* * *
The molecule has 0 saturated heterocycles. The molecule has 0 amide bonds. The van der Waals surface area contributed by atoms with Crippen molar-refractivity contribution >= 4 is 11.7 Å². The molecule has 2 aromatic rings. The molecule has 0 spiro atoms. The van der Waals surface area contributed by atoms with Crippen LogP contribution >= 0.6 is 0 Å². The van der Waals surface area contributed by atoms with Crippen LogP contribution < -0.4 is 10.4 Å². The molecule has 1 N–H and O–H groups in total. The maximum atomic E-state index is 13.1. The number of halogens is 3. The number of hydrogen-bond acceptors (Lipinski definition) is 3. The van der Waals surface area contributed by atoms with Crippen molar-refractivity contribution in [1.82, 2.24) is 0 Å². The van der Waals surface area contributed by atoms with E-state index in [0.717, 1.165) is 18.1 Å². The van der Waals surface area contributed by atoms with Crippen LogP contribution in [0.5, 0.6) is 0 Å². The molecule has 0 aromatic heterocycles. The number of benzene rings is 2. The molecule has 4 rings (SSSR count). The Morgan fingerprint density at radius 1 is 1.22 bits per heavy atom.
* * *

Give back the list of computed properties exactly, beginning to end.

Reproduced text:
The molecule has 0 saturated heterocycles. The molecule has 0 amide bonds. The van der Waals surface area contributed by atoms with Crippen molar-refractivity contribution >= 4 is 11.7 Å². The molecule has 2 aromatic rings. The molecule has 0 spiro atoms. The van der Waals surface area contributed by atoms with Crippen LogP contribution >= 0.6 is 0 Å². The van der Waals surface area contributed by atoms with Crippen LogP contribution < -0.4 is 10.4 Å². The molecule has 1 N–H and O–H groups in total. The maximum atomic E-state index is 13.1. The number of halogens is 3. The number of hydrogen-bond acceptors (Lipinski definition) is 3. The van der Waals surface area contributed by atoms with Crippen molar-refractivity contribution in [1.82, 2.24) is 0 Å². The van der Waals surface area contributed by atoms with E-state index in [0.717, 1.165) is 18.1 Å². The van der Waals surface area contributed by atoms with Crippen LogP contribution in [0.5, 0.6) is 0 Å². The molecule has 0 aromatic heterocycles. The number of benzene rings is 2. The molecule has 4 rings (SSSR count). The Morgan fingerprint density at radius 1 is 1.22 bits per heavy atom.